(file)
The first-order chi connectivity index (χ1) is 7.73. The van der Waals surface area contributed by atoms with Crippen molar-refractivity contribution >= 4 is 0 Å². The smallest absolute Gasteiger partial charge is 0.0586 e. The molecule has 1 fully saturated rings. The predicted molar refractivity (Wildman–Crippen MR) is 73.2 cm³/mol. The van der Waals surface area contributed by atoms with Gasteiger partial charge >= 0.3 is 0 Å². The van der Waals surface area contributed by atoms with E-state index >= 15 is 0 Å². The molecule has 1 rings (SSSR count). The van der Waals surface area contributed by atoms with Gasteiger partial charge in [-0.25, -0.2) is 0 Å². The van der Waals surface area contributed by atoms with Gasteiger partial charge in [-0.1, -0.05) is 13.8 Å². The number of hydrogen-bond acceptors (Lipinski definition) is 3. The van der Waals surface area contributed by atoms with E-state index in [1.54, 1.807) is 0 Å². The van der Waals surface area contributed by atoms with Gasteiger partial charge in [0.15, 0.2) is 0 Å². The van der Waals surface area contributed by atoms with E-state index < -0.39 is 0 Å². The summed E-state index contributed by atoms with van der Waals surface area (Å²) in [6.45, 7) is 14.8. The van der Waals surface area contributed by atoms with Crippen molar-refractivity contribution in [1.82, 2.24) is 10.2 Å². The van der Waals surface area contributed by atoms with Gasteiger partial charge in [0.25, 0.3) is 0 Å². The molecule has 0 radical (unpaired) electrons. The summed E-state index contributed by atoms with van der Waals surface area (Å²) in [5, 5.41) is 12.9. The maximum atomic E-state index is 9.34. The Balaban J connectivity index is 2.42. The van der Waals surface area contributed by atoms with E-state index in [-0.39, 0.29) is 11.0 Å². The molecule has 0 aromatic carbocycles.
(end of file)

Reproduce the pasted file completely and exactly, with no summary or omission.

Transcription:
The first-order chi connectivity index (χ1) is 7.73. The van der Waals surface area contributed by atoms with Crippen molar-refractivity contribution >= 4 is 0 Å². The smallest absolute Gasteiger partial charge is 0.0586 e. The molecule has 1 fully saturated rings. The predicted molar refractivity (Wildman–Crippen MR) is 73.2 cm³/mol. The van der Waals surface area contributed by atoms with Gasteiger partial charge >= 0.3 is 0 Å². The van der Waals surface area contributed by atoms with E-state index >= 15 is 0 Å². The molecule has 1 rings (SSSR count). The van der Waals surface area contributed by atoms with Gasteiger partial charge in [-0.25, -0.2) is 0 Å². The van der Waals surface area contributed by atoms with Gasteiger partial charge in [-0.1, -0.05) is 13.8 Å². The number of hydrogen-bond acceptors (Lipinski definition) is 3. The van der Waals surface area contributed by atoms with E-state index in [1.54, 1.807) is 0 Å². The van der Waals surface area contributed by atoms with Gasteiger partial charge in [0.15, 0.2) is 0 Å². The van der Waals surface area contributed by atoms with E-state index < -0.39 is 0 Å². The summed E-state index contributed by atoms with van der Waals surface area (Å²) in [6.45, 7) is 14.8. The van der Waals surface area contributed by atoms with Crippen molar-refractivity contribution in [1.82, 2.24) is 10.2 Å². The van der Waals surface area contributed by atoms with Gasteiger partial charge in [0.25, 0.3) is 0 Å². The molecule has 0 radical (unpaired) electrons. The summed E-state index contributed by atoms with van der Waals surface area (Å²) in [5, 5.41) is 12.9. The maximum atomic E-state index is 9.34. The Balaban J connectivity index is 2.42. The van der Waals surface area contributed by atoms with E-state index in [-0.39, 0.29) is 11.0 Å². The molecule has 0 aromatic carbocycles.